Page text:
If there was ever a perfect foil for Akira Kurosawa, it was Fumio Hayasaka.
In his brief life Japanese composer Hayasaka masterfully created the musical counterpart to the artful scenes developed by his close friend and colleague. Hayasaka composed music for nearly 70 films from 1939 until his death in 1955, but his best work came in the handful of films he worked on with Kurosawa. Alongside the preeminent director, he found a partner willing to push the art of the score. Hayasaka’s ability to provide a melodic companion allowed Kurosawa the room to say more with sound and cinematography, and less with dialogue.
Nowhere is this more evident than in Kurosawa’s Rashomon (1950) with its prolonged scenes featuring almost no dialog, where tension is carried by the bustling score and Kurosawa’s lush visuals. In 2012, film historian and critic Stephen Prince wrote for Criterion about the importance of Hayasaka’s compositions in the film.
“In Rashomon, Kurosawa was consciously attempting to recover and re-create the aesthetic glory of silent filmmaking,” Prince writes. ”Thus, the cinematography … and editing are incredibly vital, and many passages are composed as silent sequences of pure film, in which the imagery, ambient sound, and Fumio Hayasaka’s score carry the action.”
Hayasaka uses both western and traditional Japanese musical motifs in the score. Over four Rashomon movements, Hayasaka ranges from marching drums and piercing flutes to dissonant drones and jazz trumpet syncopations. According to another Criterion essay written in 1989 by Alexander Sesonske, there is a method to the score’s western and eastern harmonic progressions. No doubt one clearly envisioned between Kurosawa and Hayasaka.
“This obscurity of literal meaning has prompted symbolic interpretations.” Sesonske writes. “The most plausible of these sees Rashomon as an allegory of Japanese history, with its recurrence of Japanese culture being destroyed by barbarians, with hope for the future of Japan seen … at the end, an interpretation supported, perhaps, by the fact that the western music dominant through the film is replaced by traditional Japanese music at the close.”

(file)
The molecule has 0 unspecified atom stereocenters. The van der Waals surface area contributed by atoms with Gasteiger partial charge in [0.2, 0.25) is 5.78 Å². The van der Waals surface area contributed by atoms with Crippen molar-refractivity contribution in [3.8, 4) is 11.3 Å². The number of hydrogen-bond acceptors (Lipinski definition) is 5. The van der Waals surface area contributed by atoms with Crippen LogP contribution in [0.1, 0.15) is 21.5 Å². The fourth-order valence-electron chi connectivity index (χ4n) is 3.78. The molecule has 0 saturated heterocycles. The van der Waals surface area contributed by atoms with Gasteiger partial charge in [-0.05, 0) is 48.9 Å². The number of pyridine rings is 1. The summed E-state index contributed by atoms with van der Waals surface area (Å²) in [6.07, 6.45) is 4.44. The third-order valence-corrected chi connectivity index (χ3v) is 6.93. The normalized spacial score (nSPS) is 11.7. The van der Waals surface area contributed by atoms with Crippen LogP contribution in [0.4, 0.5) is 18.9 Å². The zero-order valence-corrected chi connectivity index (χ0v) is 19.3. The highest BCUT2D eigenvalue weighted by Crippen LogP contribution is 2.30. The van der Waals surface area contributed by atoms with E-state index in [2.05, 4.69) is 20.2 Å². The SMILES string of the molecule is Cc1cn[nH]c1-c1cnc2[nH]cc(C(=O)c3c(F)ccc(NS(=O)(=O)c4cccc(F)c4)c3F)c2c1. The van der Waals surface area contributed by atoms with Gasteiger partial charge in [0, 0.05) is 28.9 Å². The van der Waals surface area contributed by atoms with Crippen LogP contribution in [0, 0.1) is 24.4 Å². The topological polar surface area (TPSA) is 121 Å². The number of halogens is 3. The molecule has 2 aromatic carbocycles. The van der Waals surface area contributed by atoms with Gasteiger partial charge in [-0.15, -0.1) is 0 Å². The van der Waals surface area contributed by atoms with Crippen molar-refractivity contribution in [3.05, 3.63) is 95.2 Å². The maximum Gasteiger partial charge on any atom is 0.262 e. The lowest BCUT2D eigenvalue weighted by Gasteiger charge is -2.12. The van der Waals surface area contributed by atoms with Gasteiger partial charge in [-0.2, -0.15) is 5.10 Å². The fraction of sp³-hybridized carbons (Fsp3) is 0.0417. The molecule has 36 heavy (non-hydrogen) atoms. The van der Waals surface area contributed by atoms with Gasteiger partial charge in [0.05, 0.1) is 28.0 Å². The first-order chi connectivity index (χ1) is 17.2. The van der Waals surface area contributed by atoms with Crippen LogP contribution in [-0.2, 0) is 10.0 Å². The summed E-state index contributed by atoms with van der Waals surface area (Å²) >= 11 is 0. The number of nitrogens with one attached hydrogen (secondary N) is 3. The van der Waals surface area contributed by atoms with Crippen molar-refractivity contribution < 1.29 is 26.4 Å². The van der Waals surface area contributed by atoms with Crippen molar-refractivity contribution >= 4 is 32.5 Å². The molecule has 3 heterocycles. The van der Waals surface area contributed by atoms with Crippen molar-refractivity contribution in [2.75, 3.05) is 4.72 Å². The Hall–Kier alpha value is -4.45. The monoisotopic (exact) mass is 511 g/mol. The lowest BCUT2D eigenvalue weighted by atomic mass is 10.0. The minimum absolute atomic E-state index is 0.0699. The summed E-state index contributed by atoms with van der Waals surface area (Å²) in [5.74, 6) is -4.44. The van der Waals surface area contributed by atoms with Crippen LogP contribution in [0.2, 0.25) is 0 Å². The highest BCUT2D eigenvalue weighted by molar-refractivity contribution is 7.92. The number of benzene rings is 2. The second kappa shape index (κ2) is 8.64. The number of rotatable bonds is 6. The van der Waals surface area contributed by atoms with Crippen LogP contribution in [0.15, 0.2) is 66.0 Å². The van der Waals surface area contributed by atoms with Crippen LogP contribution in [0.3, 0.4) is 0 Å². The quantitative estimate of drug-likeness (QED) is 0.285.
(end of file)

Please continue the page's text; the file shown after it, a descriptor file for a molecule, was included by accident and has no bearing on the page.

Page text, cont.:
Starting in 1948 with Drunken Angel, Hayasaka and Kurosawa would work on several films together, including Stray Dog, Scandal, Rashomon, The Idiot, and Ikiru. Their creative relationship culminated with the production of Seven Samurai, largely considered to be Hayasaka’s sonic masterpiece.
Its brilliance lies in its artful variety. The setting of tumultuous feudal Japan lays the groundwork for Hayasaka’s meandering compositions, from the uneasiness of Gregorian chants to full orchestral interludes of Japanese melodies using mostly western instrumentation. It is mostly a foreboding score, with whimsical elements set aside for characters like Toshiro Mifune’s constantly-staggered Kikuchiyo.
Hayasaka composed scores for other directors as well, notably Kenji Mizoguchi’s films Sansho The Bailiff, Ugetsu, and The Crucified Lovers. However, Haysaka’s work will always be irretrievably linked to the Kurosawa films, it is his most important contribution and the work that has influenced cinematic scores throughout history.
In Kurosawa’s 1983 autobiography, Something Like an Autobiography, he writes about the importance of Hayasaka in changing his perception of music in film.
“I changed my thinking about musical accompaniment from the time Hayasaka Fumio began working with me as composer of my film scores. Up until that time film music was nothing more than accompaniment—for a sad scene there was always sad music. This is the way most people use the music, and it is ineffective. But from Drunken Angel onward, I have used light music for some key sad scenes, and my way of using music has differed from the norm. I don’t put it in where most people do. Working with Hayasaka, I began to think in terms of the counterpoint of sound and image as opposed to the union of sound and image.”
Fumio Hayasaka was only 41 when he died from tuberculosis in October, 1955. He was still composing a score for Kurosawa’s I Live In Fear at the time of his death.
Written by E. Ryan Ellis.
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